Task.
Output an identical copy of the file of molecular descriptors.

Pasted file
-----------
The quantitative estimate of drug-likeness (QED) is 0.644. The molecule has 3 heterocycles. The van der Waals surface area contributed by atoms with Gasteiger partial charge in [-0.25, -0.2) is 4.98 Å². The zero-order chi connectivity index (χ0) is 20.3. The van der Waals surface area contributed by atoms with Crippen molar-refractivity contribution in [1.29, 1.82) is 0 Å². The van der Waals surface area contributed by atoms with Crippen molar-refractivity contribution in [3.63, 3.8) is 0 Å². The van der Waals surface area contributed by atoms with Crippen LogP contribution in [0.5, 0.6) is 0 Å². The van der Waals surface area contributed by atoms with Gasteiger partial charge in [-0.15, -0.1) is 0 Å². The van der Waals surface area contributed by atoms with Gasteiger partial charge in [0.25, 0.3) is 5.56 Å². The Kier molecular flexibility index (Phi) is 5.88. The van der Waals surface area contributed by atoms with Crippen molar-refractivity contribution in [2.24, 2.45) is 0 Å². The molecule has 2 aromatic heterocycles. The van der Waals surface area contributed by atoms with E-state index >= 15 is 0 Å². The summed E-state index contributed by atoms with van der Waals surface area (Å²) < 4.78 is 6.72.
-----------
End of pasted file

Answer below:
The quantitative estimate of drug-likeness (QED) is 0.644. The molecule has 3 heterocycles. The van der Waals surface area contributed by atoms with Gasteiger partial charge in [-0.25, -0.2) is 4.98 Å². The zero-order chi connectivity index (χ0) is 20.3. The van der Waals surface area contributed by atoms with Crippen molar-refractivity contribution in [1.29, 1.82) is 0 Å². The van der Waals surface area contributed by atoms with Crippen molar-refractivity contribution in [3.63, 3.8) is 0 Å². The van der Waals surface area contributed by atoms with Crippen LogP contribution in [0.5, 0.6) is 0 Å². The van der Waals surface area contributed by atoms with Gasteiger partial charge in [-0.15, -0.1) is 0 Å². The van der Waals surface area contributed by atoms with Gasteiger partial charge in [0.25, 0.3) is 5.56 Å². The Kier molecular flexibility index (Phi) is 5.88. The van der Waals surface area contributed by atoms with Crippen molar-refractivity contribution in [2.24, 2.45) is 0 Å². The molecule has 2 aromatic heterocycles. The van der Waals surface area contributed by atoms with E-state index >= 15 is 0 Å². The summed E-state index contributed by atoms with van der Waals surface area (Å²) < 4.78 is 6.72.